- 1-Bit Color
The number of colors per pixel that a particular graphics file can store. Each pixel is represented by one bit, which is either black or white.
- 10 Base-T
Standard Ethernet which transmits at 10 Mbps.
- 100 Base-T
Fast Ethernet which transmits at 100 Mbps and requires Fiber Optics transmission.
Only 100% post-consumer fibers are used to manufacture the sheet.
No new trees are consumed.
A book that is up to 6” tall.
Also see Sextodecimo.
- 24-Bit Color
True Color systems use 24 bits per pixel, allowing them to display 16.7 million different colors per pixel.
A book that is up to 5” tall.
- 3.5 inch Floppy Disk
An inexpensive removable storage device which is easy to use and compatible with almost every system. Capacity is limited – generally 1.44 MB at a time.
30% post-consumer fibers are used to manufacture the sheet, meeting EPA (Environmental Protection Agency) guidelines for recycled papers.
- 32-Bit Color
Color systems use 32 bits (8 bits x 4 channels-CMYK) per pixel.
A book that is up to 5” tall.
A book that is up to 4” tall.
50% bamboo fibers and 50% post-consumer fibers make up the sheet. Bamboo is the optimum alternative fiber, tree-free choice in fibers. The bamboo is harvested on farms, specifically for manufacturing purposes. No bamboo is removed from wildlife areas.
- 56K Line
A telephone circuit on copper wire using 56Kbps capacity for data or voice traffic.
- 64K Line
A telephone circuit on copper wire using 64Kbps capacity for data or voice traffic.
A book that is up to 3” tall.
- 8-Bit Color/Grayscale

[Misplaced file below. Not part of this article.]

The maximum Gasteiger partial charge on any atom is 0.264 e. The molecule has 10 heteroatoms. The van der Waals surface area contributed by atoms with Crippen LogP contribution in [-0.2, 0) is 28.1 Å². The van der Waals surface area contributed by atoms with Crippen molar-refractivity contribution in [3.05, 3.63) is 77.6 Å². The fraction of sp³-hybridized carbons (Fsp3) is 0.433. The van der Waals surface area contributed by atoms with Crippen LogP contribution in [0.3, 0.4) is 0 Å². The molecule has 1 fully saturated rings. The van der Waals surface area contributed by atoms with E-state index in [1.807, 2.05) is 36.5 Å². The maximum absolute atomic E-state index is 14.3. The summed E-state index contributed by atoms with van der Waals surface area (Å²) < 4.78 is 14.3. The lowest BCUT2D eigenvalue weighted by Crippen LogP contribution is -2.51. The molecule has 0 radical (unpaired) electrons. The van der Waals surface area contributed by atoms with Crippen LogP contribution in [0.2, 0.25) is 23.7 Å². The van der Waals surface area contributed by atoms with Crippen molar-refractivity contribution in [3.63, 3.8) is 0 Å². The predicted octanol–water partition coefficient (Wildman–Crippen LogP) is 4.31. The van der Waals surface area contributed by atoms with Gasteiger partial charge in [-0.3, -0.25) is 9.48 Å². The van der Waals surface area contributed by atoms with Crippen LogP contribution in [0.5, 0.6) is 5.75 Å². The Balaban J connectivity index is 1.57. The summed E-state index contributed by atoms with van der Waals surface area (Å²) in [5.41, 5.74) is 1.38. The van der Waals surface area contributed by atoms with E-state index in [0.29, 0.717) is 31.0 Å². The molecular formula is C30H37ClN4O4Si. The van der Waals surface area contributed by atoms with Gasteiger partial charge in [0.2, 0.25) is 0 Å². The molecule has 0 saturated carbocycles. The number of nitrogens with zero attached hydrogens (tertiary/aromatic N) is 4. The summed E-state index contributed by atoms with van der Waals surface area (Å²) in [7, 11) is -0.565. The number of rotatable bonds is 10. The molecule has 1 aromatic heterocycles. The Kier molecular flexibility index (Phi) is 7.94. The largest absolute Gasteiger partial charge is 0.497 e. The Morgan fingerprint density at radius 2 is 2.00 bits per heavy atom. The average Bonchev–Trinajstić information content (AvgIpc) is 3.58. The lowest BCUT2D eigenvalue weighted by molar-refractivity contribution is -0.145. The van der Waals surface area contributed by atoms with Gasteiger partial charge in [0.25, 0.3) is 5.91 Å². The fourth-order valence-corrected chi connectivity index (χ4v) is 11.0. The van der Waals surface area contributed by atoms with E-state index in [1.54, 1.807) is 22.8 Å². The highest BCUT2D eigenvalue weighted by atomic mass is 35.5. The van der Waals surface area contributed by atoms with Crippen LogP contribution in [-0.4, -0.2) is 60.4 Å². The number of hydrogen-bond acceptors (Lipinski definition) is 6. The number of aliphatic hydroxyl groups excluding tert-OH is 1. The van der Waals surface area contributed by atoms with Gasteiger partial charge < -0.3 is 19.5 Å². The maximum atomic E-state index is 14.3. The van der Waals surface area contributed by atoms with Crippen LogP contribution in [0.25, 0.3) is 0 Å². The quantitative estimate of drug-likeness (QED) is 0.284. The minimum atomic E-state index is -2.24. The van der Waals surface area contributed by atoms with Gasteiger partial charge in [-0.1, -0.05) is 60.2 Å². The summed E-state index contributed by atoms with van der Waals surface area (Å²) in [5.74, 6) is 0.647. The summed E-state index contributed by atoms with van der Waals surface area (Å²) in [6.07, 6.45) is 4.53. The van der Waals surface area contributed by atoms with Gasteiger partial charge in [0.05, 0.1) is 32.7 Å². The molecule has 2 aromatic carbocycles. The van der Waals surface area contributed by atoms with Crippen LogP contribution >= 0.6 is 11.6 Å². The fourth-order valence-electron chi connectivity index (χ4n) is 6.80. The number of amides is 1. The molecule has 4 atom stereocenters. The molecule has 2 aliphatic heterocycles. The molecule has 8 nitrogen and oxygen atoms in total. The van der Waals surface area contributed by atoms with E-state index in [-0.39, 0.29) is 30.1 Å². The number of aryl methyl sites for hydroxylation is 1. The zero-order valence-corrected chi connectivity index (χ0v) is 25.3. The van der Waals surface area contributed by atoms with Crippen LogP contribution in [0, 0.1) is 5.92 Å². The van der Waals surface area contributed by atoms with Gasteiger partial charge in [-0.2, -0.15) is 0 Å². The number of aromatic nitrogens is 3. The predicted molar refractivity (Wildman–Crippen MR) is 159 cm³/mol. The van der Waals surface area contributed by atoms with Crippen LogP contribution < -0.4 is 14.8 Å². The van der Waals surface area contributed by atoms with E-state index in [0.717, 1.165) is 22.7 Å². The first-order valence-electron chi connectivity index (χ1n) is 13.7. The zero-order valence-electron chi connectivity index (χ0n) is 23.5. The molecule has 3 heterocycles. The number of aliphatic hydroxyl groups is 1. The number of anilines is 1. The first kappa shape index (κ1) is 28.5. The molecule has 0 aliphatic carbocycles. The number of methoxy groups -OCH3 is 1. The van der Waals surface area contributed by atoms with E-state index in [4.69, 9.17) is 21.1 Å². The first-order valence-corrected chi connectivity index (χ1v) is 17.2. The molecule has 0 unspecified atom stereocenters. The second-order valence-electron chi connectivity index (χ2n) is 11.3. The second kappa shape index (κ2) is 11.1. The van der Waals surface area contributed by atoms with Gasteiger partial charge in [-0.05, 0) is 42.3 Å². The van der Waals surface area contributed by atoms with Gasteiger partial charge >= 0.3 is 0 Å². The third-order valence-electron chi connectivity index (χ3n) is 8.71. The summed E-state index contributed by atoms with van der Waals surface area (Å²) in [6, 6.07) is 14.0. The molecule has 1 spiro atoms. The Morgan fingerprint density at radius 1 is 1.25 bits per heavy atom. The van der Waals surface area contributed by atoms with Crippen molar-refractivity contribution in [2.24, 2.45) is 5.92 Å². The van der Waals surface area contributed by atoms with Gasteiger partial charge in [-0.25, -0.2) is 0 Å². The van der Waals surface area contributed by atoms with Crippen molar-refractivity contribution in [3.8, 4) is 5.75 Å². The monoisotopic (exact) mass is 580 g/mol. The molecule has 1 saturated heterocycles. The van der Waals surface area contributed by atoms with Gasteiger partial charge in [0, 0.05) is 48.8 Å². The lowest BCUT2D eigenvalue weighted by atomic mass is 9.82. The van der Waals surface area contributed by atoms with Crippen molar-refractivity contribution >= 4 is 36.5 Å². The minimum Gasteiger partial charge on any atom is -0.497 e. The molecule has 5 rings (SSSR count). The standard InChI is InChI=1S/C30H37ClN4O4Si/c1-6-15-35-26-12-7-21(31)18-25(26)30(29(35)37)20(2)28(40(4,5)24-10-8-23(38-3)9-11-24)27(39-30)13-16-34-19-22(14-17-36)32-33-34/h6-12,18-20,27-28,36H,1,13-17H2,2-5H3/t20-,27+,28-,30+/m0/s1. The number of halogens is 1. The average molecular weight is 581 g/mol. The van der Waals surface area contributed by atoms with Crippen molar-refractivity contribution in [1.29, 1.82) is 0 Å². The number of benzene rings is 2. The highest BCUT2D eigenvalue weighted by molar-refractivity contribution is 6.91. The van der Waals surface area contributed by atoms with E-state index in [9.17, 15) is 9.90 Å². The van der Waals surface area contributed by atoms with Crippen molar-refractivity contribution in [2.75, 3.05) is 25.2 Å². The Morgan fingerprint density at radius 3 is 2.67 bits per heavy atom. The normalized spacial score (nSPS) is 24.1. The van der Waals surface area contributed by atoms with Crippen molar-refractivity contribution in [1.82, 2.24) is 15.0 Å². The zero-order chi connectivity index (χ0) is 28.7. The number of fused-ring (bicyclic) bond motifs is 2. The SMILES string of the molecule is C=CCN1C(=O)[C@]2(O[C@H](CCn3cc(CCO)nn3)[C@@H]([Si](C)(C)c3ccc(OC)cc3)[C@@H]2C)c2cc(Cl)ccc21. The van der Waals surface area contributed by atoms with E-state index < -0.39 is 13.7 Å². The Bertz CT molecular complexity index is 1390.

In 8-bit color mode, the color monitor uses 8 bits for each pixel, making it possible to display 2 to the 8th power (256) different colors or shades of gray.
Refers to the size of a Book; the most common book size since the early 17th century, an octavo book averages about 6” x 9”.
The term originally referred to the number of folds (8) in a standard book-printing sheet, but it now commonly refers to size.
Also see Octavo.
A generic top-level domain gTLD used on the Internet’s Domain Name System.
It is the first gTLD based on a single industry, and is reserved for aviation-related businesses.
It was created in 2002 and is operated by SITA. There is also a Dot Aero Council created and controlled by SITA, which SITA supposedly consults on .aero policies.
The .aero domain is reserved for companies, organizations, associations, government agencies, and individuals in aviation and related industries.
Currently, two-letter codes under .aero are reserved for airlines according to the IATA Airline Designators, while three-letter codes are reserved for airports, according to the IATA airport codes.
Audio Interchange File Format/r/n/r/nA sound file extension used on PCs.
An Internet top-level domain TLD used exclusively for Internet-infrastructure purposes.
The .arpa TLD was originally intended to be a temporary measure to facilitate the transition to the Domain Name System.
The ARPANET was the predecessor to the Internet established by the United States Department of Defense Advanced Research Projects Agency (ARPA), and when the Domain Name System was introduced in 1985, ARPANET host names were initially converted to domain names by adding .arpa to the end.
Hostnames in other networks were also sometimes converted to pseudo-domain-style addresses by adding endings such as .uucp and .bitnet, though these were never added to the Internet root as formal TLDs.
Domain names of this form were rapidly phased out by replacing them with domain names using the other, more informative, TLDs.
However, deleting .arpa once it had served its transitional purpose proved to be impractical, because in-addr.arpa was used for reverse DNS lookup for IP addresses.